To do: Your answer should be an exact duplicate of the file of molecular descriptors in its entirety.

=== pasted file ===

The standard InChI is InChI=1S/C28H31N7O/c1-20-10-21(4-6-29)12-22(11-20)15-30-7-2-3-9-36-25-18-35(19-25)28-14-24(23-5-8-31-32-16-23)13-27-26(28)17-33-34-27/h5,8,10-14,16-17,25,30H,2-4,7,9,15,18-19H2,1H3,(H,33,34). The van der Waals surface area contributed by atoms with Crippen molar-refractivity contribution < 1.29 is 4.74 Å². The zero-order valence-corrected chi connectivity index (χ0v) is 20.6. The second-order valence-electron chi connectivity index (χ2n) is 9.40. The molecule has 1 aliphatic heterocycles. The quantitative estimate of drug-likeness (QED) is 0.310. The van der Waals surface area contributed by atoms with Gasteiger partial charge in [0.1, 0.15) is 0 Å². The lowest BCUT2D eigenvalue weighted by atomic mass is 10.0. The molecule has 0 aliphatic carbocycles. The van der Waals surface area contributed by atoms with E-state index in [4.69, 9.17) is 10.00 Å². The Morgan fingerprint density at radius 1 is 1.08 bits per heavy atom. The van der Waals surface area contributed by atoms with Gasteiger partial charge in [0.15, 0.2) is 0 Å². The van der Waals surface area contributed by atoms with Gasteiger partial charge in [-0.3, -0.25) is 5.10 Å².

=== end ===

The standard InChI is InChI=1S/C28H31N7O/c1-20-10-21(4-6-29)12-22(11-20)15-30-7-2-3-9-36-25-18-35(19-25)28-14-24(23-5-8-31-32-16-23)13-27-26(28)17-33-34-27/h5,8,10-14,16-17,25,30H,2-4,7,9,15,18-19H2,1H3,(H,33,34). The van der Waals surface area contributed by atoms with Crippen molar-refractivity contribution < 1.29 is 4.74 Å². The zero-order valence-corrected chi connectivity index (χ0v) is 20.6. The second-order valence-electron chi connectivity index (χ2n) is 9.40. The molecule has 1 aliphatic heterocycles. The quantitative estimate of drug-likeness (QED) is 0.310. The van der Waals surface area contributed by atoms with Gasteiger partial charge in [0.1, 0.15) is 0 Å². The lowest BCUT2D eigenvalue weighted by atomic mass is 10.0. The molecule has 0 aliphatic carbocycles. The van der Waals surface area contributed by atoms with E-state index in [4.69, 9.17) is 10.00 Å². The Morgan fingerprint density at radius 1 is 1.08 bits per heavy atom. The van der Waals surface area contributed by atoms with Gasteiger partial charge in [0.15, 0.2) is 0 Å². The van der Waals surface area contributed by atoms with Gasteiger partial charge in [-0.3, -0.25) is 5.10 Å².